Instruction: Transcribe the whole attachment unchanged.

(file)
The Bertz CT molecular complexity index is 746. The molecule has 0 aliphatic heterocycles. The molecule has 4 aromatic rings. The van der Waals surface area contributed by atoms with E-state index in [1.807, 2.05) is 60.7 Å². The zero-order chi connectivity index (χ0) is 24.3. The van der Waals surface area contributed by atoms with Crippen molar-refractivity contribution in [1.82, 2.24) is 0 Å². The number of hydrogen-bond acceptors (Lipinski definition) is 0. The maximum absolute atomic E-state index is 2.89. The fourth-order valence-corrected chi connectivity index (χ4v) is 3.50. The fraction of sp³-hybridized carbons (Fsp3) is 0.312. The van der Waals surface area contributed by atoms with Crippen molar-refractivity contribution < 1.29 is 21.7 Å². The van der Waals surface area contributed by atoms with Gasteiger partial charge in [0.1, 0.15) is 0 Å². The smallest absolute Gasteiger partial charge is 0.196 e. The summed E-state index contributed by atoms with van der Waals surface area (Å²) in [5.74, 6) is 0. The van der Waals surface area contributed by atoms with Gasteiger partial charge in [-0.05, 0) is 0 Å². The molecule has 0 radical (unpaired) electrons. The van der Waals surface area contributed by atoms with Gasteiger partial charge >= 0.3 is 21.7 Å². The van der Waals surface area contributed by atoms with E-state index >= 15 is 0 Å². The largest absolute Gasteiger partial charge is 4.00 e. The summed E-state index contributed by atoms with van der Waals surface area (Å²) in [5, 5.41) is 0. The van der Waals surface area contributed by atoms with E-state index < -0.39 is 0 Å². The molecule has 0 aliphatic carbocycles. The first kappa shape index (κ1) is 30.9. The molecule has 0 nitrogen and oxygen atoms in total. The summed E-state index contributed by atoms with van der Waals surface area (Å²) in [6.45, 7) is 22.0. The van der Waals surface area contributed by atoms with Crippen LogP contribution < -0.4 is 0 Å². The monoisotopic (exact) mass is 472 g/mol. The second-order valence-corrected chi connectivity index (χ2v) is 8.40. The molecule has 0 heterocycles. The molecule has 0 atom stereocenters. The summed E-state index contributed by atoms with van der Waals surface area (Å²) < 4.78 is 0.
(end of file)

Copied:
The Bertz CT molecular complexity index is 746. The molecule has 0 aliphatic heterocycles. The molecule has 4 aromatic rings. The van der Waals surface area contributed by atoms with E-state index in [1.807, 2.05) is 60.7 Å². The zero-order chi connectivity index (χ0) is 24.3. The van der Waals surface area contributed by atoms with Crippen molar-refractivity contribution in [1.82, 2.24) is 0 Å². The number of hydrogen-bond acceptors (Lipinski definition) is 0. The maximum absolute atomic E-state index is 2.89. The fourth-order valence-corrected chi connectivity index (χ4v) is 3.50. The fraction of sp³-hybridized carbons (Fsp3) is 0.312. The van der Waals surface area contributed by atoms with Crippen molar-refractivity contribution < 1.29 is 21.7 Å². The van der Waals surface area contributed by atoms with Gasteiger partial charge in [0.1, 0.15) is 0 Å². The smallest absolute Gasteiger partial charge is 0.196 e. The summed E-state index contributed by atoms with van der Waals surface area (Å²) in [5.74, 6) is 0. The van der Waals surface area contributed by atoms with Gasteiger partial charge in [-0.05, 0) is 0 Å². The molecule has 0 radical (unpaired) electrons. The van der Waals surface area contributed by atoms with Gasteiger partial charge >= 0.3 is 21.7 Å². The van der Waals surface area contributed by atoms with E-state index >= 15 is 0 Å². The largest absolute Gasteiger partial charge is 4.00 e. The summed E-state index contributed by atoms with van der Waals surface area (Å²) in [5, 5.41) is 0. The van der Waals surface area contributed by atoms with E-state index < -0.39 is 0 Å². The molecule has 0 aliphatic carbocycles. The first kappa shape index (κ1) is 30.9. The molecule has 0 nitrogen and oxygen atoms in total. The summed E-state index contributed by atoms with van der Waals surface area (Å²) in [6.45, 7) is 22.0. The van der Waals surface area contributed by atoms with Crippen LogP contribution < -0.4 is 0 Å². The monoisotopic (exact) mass is 472 g/mol. The second-order valence-corrected chi connectivity index (χ2v) is 8.40. The molecule has 0 heterocycles. The molecule has 0 atom stereocenters. The summed E-state index contributed by atoms with van der Waals surface area (Å²) < 4.78 is 0.